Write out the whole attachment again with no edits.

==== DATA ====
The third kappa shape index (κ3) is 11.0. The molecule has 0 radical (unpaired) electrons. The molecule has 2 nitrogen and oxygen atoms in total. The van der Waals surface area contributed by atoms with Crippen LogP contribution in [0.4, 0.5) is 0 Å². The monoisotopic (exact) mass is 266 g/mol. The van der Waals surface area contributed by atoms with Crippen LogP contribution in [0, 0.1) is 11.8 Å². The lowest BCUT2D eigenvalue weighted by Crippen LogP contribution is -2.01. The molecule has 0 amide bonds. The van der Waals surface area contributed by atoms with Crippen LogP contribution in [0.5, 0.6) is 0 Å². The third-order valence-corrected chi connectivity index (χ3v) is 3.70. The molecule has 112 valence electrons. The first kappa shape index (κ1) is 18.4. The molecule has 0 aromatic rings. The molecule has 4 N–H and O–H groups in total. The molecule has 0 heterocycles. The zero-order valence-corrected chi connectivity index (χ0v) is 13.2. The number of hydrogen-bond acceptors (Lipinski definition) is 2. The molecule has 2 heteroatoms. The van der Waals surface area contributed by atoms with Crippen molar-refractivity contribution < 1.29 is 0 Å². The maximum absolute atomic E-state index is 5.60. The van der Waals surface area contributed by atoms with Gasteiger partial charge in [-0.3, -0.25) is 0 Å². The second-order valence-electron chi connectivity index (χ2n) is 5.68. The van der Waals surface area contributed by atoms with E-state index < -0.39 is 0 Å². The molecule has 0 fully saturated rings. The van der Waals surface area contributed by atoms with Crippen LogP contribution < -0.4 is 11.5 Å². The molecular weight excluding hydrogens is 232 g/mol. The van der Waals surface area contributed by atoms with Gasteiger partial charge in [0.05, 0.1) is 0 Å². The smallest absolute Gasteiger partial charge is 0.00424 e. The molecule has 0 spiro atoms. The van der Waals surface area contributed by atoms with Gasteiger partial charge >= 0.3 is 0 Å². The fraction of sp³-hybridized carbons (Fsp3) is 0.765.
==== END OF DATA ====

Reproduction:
The third kappa shape index (κ3) is 11.0. The molecule has 0 radical (unpaired) electrons. The molecule has 2 nitrogen and oxygen atoms in total. The van der Waals surface area contributed by atoms with Crippen LogP contribution in [0.4, 0.5) is 0 Å². The monoisotopic (exact) mass is 266 g/mol. The van der Waals surface area contributed by atoms with Crippen LogP contribution in [0, 0.1) is 11.8 Å². The lowest BCUT2D eigenvalue weighted by Crippen LogP contribution is -2.01. The molecule has 0 amide bonds. The van der Waals surface area contributed by atoms with Crippen LogP contribution in [0.5, 0.6) is 0 Å². The third-order valence-corrected chi connectivity index (χ3v) is 3.70. The molecule has 112 valence electrons. The first kappa shape index (κ1) is 18.4. The molecule has 0 aromatic rings. The molecule has 4 N–H and O–H groups in total. The molecule has 0 heterocycles. The zero-order valence-corrected chi connectivity index (χ0v) is 13.2. The number of hydrogen-bond acceptors (Lipinski definition) is 2. The molecule has 2 heteroatoms. The van der Waals surface area contributed by atoms with Crippen molar-refractivity contribution < 1.29 is 0 Å². The maximum absolute atomic E-state index is 5.60. The van der Waals surface area contributed by atoms with Gasteiger partial charge in [-0.3, -0.25) is 0 Å². The second-order valence-electron chi connectivity index (χ2n) is 5.68. The van der Waals surface area contributed by atoms with E-state index < -0.39 is 0 Å². The molecule has 0 fully saturated rings. The van der Waals surface area contributed by atoms with Crippen LogP contribution < -0.4 is 11.5 Å². The molecular weight excluding hydrogens is 232 g/mol. The van der Waals surface area contributed by atoms with Gasteiger partial charge in [0.05, 0.1) is 0 Å². The smallest absolute Gasteiger partial charge is 0.00424 e. The molecule has 0 spiro atoms. The van der Waals surface area contributed by atoms with Gasteiger partial charge >= 0.3 is 0 Å². The fraction of sp³-hybridized carbons (Fsp3) is 0.765.